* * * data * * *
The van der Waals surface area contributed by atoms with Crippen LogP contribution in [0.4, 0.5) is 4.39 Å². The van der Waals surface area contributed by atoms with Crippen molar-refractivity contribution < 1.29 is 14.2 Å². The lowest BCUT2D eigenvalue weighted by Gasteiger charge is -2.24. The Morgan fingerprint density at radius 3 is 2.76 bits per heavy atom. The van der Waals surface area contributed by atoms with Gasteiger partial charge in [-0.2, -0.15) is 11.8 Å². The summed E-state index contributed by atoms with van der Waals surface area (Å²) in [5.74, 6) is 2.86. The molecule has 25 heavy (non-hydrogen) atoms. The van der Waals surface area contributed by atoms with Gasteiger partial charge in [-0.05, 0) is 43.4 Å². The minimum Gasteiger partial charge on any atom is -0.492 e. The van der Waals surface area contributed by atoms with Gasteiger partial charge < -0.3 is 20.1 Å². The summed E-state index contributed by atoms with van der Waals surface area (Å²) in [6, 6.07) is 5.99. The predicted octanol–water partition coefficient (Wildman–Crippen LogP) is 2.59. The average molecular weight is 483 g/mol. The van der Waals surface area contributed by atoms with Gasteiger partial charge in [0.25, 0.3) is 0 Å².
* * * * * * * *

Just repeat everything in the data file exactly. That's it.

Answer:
The van der Waals surface area contributed by atoms with Crippen LogP contribution in [0.4, 0.5) is 4.39 Å². The van der Waals surface area contributed by atoms with Crippen molar-refractivity contribution < 1.29 is 14.2 Å². The lowest BCUT2D eigenvalue weighted by Gasteiger charge is -2.24. The Morgan fingerprint density at radius 3 is 2.76 bits per heavy atom. The van der Waals surface area contributed by atoms with Gasteiger partial charge in [-0.2, -0.15) is 11.8 Å². The summed E-state index contributed by atoms with van der Waals surface area (Å²) in [5.74, 6) is 2.86. The molecule has 25 heavy (non-hydrogen) atoms. The van der Waals surface area contributed by atoms with Gasteiger partial charge in [-0.05, 0) is 43.4 Å². The minimum Gasteiger partial charge on any atom is -0.492 e. The van der Waals surface area contributed by atoms with Gasteiger partial charge < -0.3 is 20.1 Å². The summed E-state index contributed by atoms with van der Waals surface area (Å²) in [6, 6.07) is 5.99. The predicted octanol–water partition coefficient (Wildman–Crippen LogP) is 2.59. The average molecular weight is 483 g/mol. The van der Waals surface area contributed by atoms with Gasteiger partial charge in [0.25, 0.3) is 0 Å².